Sleep is obviously the number one antidote to feeling tired as a result of anxiety. But at the same time, many of these elements—including anxiety itself—lead to less-than-restorative sleep. We can improve our energy levels by addressing each element discussed here, as well as taking a proactive approach to our sleep health.

One simple habit to help recalibrate your circadian rhythm for healthy sleep patterns is to get outside in the morning. Sunlight exposure in the early hours of the day regulates melatonin production, helping us to feel sleepy at night.

You Don’t Have to Live Your Life Anxious and Exhausted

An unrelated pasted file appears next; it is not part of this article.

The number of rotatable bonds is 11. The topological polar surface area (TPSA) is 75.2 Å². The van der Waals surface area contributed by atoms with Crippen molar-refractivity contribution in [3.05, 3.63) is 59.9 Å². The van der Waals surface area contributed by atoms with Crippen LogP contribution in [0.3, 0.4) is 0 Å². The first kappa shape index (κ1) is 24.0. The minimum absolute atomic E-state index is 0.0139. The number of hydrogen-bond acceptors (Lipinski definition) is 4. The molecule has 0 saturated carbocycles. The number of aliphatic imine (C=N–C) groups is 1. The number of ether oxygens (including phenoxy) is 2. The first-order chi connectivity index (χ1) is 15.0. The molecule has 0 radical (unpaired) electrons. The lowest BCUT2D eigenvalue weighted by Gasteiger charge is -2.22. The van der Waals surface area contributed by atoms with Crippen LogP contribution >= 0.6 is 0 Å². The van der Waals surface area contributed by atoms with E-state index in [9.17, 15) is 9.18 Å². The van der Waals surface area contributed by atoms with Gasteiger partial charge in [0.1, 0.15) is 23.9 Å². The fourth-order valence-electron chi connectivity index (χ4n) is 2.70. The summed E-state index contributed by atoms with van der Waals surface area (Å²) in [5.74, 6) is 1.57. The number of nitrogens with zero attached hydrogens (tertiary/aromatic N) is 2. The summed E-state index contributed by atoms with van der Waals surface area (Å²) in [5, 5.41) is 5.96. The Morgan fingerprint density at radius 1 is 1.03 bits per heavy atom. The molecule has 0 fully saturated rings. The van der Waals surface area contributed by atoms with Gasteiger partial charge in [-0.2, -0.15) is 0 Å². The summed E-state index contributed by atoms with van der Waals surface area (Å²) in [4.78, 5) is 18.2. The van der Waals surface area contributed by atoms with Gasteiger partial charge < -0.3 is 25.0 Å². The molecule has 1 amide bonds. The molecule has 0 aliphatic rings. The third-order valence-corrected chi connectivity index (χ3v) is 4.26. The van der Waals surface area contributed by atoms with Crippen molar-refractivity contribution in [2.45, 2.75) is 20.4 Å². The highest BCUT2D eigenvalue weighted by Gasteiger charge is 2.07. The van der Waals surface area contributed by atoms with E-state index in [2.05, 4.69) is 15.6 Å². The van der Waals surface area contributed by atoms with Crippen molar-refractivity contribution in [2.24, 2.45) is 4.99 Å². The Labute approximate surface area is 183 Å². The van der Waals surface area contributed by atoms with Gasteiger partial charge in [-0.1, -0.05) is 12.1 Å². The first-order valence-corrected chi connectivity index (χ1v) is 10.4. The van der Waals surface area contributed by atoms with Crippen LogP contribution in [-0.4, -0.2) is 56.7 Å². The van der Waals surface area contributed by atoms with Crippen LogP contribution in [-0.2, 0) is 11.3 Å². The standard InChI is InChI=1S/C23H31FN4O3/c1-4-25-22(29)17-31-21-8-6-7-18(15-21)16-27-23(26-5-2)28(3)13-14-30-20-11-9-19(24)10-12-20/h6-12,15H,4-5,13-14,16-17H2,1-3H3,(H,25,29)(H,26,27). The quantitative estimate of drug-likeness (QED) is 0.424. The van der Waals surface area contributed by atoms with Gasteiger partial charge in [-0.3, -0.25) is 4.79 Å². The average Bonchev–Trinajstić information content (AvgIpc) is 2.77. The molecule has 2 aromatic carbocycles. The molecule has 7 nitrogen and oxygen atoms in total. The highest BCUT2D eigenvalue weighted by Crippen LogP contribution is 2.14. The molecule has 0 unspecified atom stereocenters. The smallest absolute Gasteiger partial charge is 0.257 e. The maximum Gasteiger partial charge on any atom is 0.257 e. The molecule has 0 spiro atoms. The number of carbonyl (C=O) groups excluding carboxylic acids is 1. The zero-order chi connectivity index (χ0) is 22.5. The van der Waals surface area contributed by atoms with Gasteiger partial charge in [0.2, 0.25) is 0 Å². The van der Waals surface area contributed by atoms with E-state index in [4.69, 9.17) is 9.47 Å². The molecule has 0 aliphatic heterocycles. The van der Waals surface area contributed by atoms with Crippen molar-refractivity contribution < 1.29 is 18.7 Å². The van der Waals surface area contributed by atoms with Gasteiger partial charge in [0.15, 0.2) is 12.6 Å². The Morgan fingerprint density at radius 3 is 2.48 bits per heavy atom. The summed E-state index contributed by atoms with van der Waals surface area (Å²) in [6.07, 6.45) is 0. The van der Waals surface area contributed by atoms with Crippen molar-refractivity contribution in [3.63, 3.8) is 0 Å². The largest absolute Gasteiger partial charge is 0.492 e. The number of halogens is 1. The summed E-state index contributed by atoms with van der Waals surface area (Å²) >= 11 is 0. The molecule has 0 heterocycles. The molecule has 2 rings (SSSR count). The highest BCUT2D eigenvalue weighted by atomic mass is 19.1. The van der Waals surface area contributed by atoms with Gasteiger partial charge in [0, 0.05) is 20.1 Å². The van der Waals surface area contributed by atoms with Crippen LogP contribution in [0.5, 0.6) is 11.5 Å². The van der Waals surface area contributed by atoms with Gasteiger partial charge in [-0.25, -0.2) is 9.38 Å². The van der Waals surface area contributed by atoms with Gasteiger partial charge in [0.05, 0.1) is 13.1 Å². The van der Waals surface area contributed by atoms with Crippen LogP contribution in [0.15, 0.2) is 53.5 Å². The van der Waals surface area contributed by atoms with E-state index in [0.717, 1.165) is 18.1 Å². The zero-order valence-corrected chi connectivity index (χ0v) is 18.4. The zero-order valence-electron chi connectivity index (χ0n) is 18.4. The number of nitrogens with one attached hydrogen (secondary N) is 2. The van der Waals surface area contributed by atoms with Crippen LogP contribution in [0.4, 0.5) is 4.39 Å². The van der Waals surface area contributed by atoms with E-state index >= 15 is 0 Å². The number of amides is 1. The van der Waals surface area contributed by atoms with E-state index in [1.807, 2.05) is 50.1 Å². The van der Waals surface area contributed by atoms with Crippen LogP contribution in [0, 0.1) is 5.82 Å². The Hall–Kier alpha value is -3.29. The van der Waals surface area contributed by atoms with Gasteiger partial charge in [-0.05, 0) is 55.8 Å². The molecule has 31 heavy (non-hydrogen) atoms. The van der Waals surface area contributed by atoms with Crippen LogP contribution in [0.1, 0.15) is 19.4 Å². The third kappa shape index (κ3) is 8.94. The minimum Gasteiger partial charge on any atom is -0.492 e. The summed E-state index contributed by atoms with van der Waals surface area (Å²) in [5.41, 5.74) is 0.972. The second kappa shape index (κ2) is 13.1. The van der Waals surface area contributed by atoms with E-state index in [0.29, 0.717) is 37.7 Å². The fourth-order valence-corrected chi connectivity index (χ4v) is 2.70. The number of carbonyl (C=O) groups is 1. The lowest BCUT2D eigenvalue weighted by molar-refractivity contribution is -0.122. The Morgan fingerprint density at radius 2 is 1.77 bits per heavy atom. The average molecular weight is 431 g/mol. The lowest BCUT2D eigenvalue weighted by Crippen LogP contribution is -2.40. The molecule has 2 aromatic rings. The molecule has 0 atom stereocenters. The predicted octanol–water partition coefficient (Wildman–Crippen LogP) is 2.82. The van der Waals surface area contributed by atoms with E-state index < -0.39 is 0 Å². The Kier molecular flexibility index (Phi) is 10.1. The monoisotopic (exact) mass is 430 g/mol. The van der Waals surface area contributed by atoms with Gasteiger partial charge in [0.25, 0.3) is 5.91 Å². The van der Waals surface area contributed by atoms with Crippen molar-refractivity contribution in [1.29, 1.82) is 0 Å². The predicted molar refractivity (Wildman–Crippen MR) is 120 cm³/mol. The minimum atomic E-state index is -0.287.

Times of extreme stress, like driving in heavy traffic or nerve-wracking situations like public speaking, can easily induce an anxiety response. Even “normal” everyday stressors, like feeling overwhelmed with work and home responsibilities, can build up to anxious feelings over time.

Our bodies’ response to stress and anxiety affects many of its functions in complex ways. When we unravel the interconnections of these processes, we can see how each part plays an intrinsic role in contributing to fatigue. By addressing each element individually, we can make simple lifestyle changes that resolve anxiety and diminish the ways it makes us tired as a result.

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More Tips on Coping With Anxiety

Featured photo credit: Joice Kelly via unsplash.com

Reference